By Scott Prater
More than 30 running enthusiasts showed up for Schriever’s Natural Running Clinic here Monday and Tuesday. Hosted by the Health and Wellness Center, attendees were promised a fresh perspective on running technique and equipment use.
Judging by runner’s responses following the clinic, host, Dr. Mark Cucuzzella, did more than meet expectations.
“I learned so much,” said Rob Ladewig, a veteran of more than 20 Ironman triathlons. “I’ve been doing this (running competitively) a long time and I’m afraid I’m a poster boy for everything that’s wrong. As a result, I’m going to make the transition to more natural running shoes and experiment with them during my training and events this year.”
Cucuzzella, the Air Force Marathon Team’s chief medical consultant, put a heavy emphasis on “natural” running technique during the 12-hour clinic, which included classroom instruction and interactive hands-on training.
The prevailing thought in the running and medical industries during the past few decades has been to cushion and stabilize runners’ feet through shoe technology. Conversely, Cucuzzella and some of his contemporary colleagues argue that runners can improve their performance, their health and prevent injuries more effectively through minimalist shoe technology and solid running technique.
“I have an Achilles heel injury and my doctors have told me I need more cushioning, more stability and orthotics,” Ladewig said. “Based on the knowledge I’ve learned here that’s the wrong way to go. That technology takes the spring out of your foot and makes your muscles and tendons atrophy more. As far as I understand Dr. Cucuzzella’s concepts, the idea is to get your body back to moving like you did when you were a kid.”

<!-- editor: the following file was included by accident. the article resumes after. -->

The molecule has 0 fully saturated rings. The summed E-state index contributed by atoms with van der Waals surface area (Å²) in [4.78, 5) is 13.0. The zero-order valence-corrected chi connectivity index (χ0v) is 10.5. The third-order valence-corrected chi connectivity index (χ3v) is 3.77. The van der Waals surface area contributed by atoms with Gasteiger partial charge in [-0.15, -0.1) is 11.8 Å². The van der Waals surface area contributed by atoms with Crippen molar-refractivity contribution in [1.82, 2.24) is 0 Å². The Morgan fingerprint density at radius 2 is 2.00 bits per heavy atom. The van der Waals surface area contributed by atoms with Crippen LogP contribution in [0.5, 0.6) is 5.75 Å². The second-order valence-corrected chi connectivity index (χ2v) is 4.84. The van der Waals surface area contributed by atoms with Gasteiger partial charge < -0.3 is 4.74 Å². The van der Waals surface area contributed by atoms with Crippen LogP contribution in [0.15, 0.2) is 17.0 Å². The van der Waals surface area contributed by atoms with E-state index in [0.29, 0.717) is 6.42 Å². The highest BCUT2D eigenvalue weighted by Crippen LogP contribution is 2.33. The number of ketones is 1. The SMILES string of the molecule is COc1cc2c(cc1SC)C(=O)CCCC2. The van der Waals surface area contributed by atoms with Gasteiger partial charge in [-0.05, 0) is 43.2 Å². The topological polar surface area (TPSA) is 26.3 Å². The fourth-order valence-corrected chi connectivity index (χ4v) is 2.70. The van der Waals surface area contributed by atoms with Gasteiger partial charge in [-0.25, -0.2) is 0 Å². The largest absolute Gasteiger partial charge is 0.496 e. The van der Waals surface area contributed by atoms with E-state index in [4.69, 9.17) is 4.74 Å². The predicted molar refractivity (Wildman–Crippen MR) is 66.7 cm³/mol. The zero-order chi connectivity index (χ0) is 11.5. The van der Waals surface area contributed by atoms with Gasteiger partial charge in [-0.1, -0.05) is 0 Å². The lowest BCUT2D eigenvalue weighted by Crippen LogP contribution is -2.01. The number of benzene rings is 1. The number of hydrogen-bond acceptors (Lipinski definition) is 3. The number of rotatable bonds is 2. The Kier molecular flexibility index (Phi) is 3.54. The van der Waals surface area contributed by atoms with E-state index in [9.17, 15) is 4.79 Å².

Maddy Schmid, a local running-shoe retailer, said the knowledge gained at the clinic will help her explain concepts to her customers.
“We see a lot of kids come in who have great form but their parents worry that they don’t have enough support in their shoe,” she said. “This was the most intense and informative course I’ve been to. We learned the principles of natural human movement but we also got the science to back it up.”
Seth Cannello, Schriever Sports and Fitness director, saw the clinic as beneficial as well, but said runners need to exercise caution when attempting fundamental changes to their running habits and equipment.
“I hope people don’t hear about this trend or take a class and then try to hop right into five-finger shoes [shoes that mimic the bare foot],” he said. “Dr. Cucuzzella makes it clear that runners who want to transition to more minimalist equipment need to do so as a gradual process. We’ve spent most of our lives in regular shoes that have a heel lift, so we need to gradually go back down to a flat sole. Your body needs to be trained to go back down.”
Deena Ellin, health promotion director for Air Force Space Command, transitioned away from traditional running shoes to a flatter sole after attending one of Cucuzzella’s clinics a few year ago. She said she suffers from the well-known affliction of plantar fasciitis, but has been injury free since going to the flat-sole shoe last year.
The clinic and the information presented are gaining momentum. Cucuzzella has hosted it at 11 Air Force bases thus far. He has another scheduled for Scott Air Force Base, Ill., next week and Eglin AFB, Fla., in the near future. He’ll also speak prior to the Marine Corps Marathon later this year and at a large running retail event in Austin, Texas in December.
“We’re expanding at the grass-roots level, I think, because people want to understand the principles behind something as opposed to just getting the specific methods,” Cucuzzella said. “Air Force people are smart people, they want to know the basic physiology of human movement and human endurance.”
Anyone interested in learning more about the ideas and concepts of natural running can find information at naturalrunningcenter.com.